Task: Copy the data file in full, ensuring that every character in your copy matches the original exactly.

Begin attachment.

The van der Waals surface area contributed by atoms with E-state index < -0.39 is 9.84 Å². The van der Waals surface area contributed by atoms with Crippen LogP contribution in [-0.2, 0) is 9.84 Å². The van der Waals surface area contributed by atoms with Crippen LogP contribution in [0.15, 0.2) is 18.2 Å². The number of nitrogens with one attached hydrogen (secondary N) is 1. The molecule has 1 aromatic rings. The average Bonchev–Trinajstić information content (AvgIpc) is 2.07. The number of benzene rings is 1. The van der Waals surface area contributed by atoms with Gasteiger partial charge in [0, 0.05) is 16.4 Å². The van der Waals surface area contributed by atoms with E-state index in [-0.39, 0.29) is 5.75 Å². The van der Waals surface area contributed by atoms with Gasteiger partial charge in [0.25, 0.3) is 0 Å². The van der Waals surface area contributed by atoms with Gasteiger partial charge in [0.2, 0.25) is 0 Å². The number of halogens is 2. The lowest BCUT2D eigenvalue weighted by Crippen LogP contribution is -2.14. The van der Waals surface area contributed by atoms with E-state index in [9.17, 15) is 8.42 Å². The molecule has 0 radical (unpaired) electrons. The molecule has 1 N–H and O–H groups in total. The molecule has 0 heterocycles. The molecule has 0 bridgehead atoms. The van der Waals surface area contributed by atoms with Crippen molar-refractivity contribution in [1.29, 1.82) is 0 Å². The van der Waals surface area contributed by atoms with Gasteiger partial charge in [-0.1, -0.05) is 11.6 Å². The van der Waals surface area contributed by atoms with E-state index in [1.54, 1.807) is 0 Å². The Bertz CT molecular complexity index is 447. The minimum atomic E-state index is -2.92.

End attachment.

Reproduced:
The van der Waals surface area contributed by atoms with E-state index < -0.39 is 9.84 Å². The van der Waals surface area contributed by atoms with Crippen LogP contribution in [-0.2, 0) is 9.84 Å². The van der Waals surface area contributed by atoms with Crippen LogP contribution in [0.15, 0.2) is 18.2 Å². The number of nitrogens with one attached hydrogen (secondary N) is 1. The molecule has 1 aromatic rings. The average Bonchev–Trinajstić information content (AvgIpc) is 2.07. The number of benzene rings is 1. The van der Waals surface area contributed by atoms with Gasteiger partial charge in [0, 0.05) is 16.4 Å². The van der Waals surface area contributed by atoms with E-state index in [-0.39, 0.29) is 5.75 Å². The van der Waals surface area contributed by atoms with Gasteiger partial charge in [0.25, 0.3) is 0 Å². The van der Waals surface area contributed by atoms with Gasteiger partial charge in [0.2, 0.25) is 0 Å². The number of halogens is 2. The lowest BCUT2D eigenvalue weighted by Crippen LogP contribution is -2.14. The van der Waals surface area contributed by atoms with E-state index in [9.17, 15) is 8.42 Å². The molecule has 0 radical (unpaired) electrons. The molecule has 1 N–H and O–H groups in total. The molecule has 0 heterocycles. The molecule has 0 bridgehead atoms. The van der Waals surface area contributed by atoms with Crippen molar-refractivity contribution in [1.29, 1.82) is 0 Å². The van der Waals surface area contributed by atoms with Gasteiger partial charge in [-0.1, -0.05) is 11.6 Å². The van der Waals surface area contributed by atoms with E-state index in [1.54, 1.807) is 0 Å². The Bertz CT molecular complexity index is 447. The minimum atomic E-state index is -2.92.